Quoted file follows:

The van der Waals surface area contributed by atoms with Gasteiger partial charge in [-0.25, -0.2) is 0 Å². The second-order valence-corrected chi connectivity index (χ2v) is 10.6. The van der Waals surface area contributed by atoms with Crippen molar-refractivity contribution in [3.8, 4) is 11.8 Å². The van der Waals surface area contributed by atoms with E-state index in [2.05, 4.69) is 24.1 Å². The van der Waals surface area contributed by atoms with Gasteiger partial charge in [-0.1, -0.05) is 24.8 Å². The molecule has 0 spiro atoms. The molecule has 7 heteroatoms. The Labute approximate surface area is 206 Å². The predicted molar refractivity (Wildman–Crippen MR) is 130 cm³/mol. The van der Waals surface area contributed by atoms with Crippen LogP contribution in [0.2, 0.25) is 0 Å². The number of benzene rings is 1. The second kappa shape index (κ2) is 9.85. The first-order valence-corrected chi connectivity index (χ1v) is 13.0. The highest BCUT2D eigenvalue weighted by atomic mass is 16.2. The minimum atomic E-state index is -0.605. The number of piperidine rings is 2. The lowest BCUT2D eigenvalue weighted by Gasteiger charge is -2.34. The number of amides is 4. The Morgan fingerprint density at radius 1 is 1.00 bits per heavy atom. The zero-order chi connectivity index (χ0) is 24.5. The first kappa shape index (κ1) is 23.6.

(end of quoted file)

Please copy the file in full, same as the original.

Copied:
The van der Waals surface area contributed by atoms with Gasteiger partial charge in [-0.25, -0.2) is 0 Å². The second-order valence-corrected chi connectivity index (χ2v) is 10.6. The van der Waals surface area contributed by atoms with Crippen molar-refractivity contribution in [3.8, 4) is 11.8 Å². The van der Waals surface area contributed by atoms with E-state index in [2.05, 4.69) is 24.1 Å². The van der Waals surface area contributed by atoms with Gasteiger partial charge in [-0.1, -0.05) is 24.8 Å². The molecule has 0 spiro atoms. The molecule has 7 heteroatoms. The Labute approximate surface area is 206 Å². The predicted molar refractivity (Wildman–Crippen MR) is 130 cm³/mol. The van der Waals surface area contributed by atoms with Crippen LogP contribution in [0.2, 0.25) is 0 Å². The number of benzene rings is 1. The second kappa shape index (κ2) is 9.85. The first-order valence-corrected chi connectivity index (χ1v) is 13.0. The highest BCUT2D eigenvalue weighted by atomic mass is 16.2. The minimum atomic E-state index is -0.605. The number of piperidine rings is 2. The lowest BCUT2D eigenvalue weighted by Gasteiger charge is -2.34. The number of amides is 4. The Morgan fingerprint density at radius 1 is 1.00 bits per heavy atom. The zero-order chi connectivity index (χ0) is 24.5. The first kappa shape index (κ1) is 23.6.